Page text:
IMF Approves US$918 million Extended Credit Facility (ECF) for Ghana
The Executive Board of the International Monetary Fund (IMF) today approved a three-year arrangement under the Extended Credit Facility (ECF) for Ghana in an amount equivalent to SDR 664.20 million (180 percent of quota or about US$918 million) in support of the authorities’ medium-term economic reform program.
The program aims to restore debt sustainability and macroeconomic stability to foster a return to high growth and job creation, while protecting social spending. The Executive Board’s decision will enable an immediate disbursement of SDR 83.025 million (about US$114.8 million).
At the conclusion of the Executive Board’s discussion, Mr. Min Zhu, Deputy Managing Director and Acting Chair, stated:
“After two decades of strong and broadly inclusive growth, large fiscal and external imbalances in recent years have led to a growth slowdown and are putting Ghana’s medium-term prospects at risk. Public debt has risen at an unsustainable pace and the external position has weakened considerably. The government has embarked on a fiscal consolidation path since 2013, but policy slippages, exogenous shocks, and rising interest costs have undermined these efforts. Acute electricity shortages are also constraining economic activity.
“The new ECF-supported program, anchored on Ghana’s Shared Growth and Development Agenda, aims at strengthening reforms to restore macroeconomic stability and sustain higher growth. The main objectives of the program are to achieve a sizeable and frontloaded fiscal adjustment while protecting priority spending, strengthen monetary policy by eliminating fiscal dominance, rebuild external buffers, and safeguard financial sector stability.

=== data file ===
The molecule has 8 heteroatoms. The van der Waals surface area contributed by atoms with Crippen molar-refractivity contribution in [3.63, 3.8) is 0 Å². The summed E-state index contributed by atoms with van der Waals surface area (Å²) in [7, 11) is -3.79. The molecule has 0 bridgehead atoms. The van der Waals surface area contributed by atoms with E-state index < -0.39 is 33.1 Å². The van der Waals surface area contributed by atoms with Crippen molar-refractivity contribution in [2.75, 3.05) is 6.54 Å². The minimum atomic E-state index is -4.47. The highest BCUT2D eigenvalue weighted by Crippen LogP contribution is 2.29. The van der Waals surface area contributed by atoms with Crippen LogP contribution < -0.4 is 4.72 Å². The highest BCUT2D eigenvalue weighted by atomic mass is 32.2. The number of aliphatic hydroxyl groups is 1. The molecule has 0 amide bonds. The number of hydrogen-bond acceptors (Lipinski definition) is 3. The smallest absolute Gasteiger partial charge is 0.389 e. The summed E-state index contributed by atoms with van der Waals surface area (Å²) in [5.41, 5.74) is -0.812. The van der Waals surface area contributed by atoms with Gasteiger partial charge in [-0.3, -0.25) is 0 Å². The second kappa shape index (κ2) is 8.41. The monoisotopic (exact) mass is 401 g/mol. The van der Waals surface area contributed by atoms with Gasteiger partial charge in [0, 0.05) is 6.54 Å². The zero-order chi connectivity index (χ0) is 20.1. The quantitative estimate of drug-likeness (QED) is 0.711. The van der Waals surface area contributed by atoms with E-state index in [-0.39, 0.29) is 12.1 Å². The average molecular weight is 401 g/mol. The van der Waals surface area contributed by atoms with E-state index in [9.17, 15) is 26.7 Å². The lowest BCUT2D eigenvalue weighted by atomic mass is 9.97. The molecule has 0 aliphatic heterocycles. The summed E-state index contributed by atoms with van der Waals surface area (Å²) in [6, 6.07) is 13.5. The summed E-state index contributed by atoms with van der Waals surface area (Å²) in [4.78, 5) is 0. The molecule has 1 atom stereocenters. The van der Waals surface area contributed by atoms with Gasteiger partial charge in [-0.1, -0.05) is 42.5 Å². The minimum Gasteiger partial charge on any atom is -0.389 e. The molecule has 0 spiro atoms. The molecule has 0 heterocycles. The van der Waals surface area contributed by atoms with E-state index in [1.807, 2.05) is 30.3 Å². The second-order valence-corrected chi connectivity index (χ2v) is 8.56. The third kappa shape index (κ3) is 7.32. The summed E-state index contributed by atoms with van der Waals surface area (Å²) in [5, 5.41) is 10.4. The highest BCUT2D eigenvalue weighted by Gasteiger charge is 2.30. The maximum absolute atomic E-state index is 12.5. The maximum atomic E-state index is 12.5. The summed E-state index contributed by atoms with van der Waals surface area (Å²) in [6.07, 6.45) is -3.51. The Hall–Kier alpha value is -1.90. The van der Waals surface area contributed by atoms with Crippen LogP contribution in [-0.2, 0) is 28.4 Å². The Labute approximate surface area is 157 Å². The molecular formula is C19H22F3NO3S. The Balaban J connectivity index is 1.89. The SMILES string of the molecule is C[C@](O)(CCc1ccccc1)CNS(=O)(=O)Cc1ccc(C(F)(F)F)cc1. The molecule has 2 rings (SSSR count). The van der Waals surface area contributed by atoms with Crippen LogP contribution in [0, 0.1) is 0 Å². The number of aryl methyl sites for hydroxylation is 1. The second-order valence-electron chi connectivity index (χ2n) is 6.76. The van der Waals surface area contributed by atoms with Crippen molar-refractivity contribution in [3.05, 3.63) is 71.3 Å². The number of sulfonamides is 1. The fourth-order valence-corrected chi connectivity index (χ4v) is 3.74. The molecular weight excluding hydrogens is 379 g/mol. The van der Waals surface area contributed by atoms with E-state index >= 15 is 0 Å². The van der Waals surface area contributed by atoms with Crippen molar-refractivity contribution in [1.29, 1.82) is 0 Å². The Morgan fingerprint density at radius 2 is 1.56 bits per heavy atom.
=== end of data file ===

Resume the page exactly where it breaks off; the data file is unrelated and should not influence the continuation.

“Achieving key fiscal objectives will require strict containment of expenditure, in particular of the wage bill and subsidies. The government’s efforts to mobilize additional revenues will also help create more space for social spending and infrastructure investment, in particular in the energy sector. The government is rightly adjusting expenditures further to mitigate the shortfall in oil revenue and avoid a larger debt build-up. Moreover, a prudent borrowing strategy will be needed to ensure that financing needs are met at the lowest possible cost.
“The government’s structural reform agenda appropriately focuses on strengthening public financial management and enhancing transparency in budget preparation and execution. Strengthening expenditure control will be critical to avoid new accumulation of domestic arrears. The government should continue to clean up the payroll and improve control of hiring in the public sector to address one of the main sources of fiscal imbalances in the recent past. At the same time, enhanced transparency in the public finances will be critical to garner broad support for reforms.
“The authorities are strengthening monetary operations and gradually eliminating monetary financing of the budget to improve the effectiveness and independence of monetary policy and bring inflation down to single digit territory. Safeguarding financial sector stability will be important for supporting private sector activity.
“Forceful and sustained implementation of the program will be essential to address Ghana’s macroeconomic imbalances and enhance investor confidence in view of downside risks. The frontloaded nature of the fiscal consolidation and expected financial support from development partners should help to mitigate program risks, and foster broad-based, inclusive growth in the medium term.”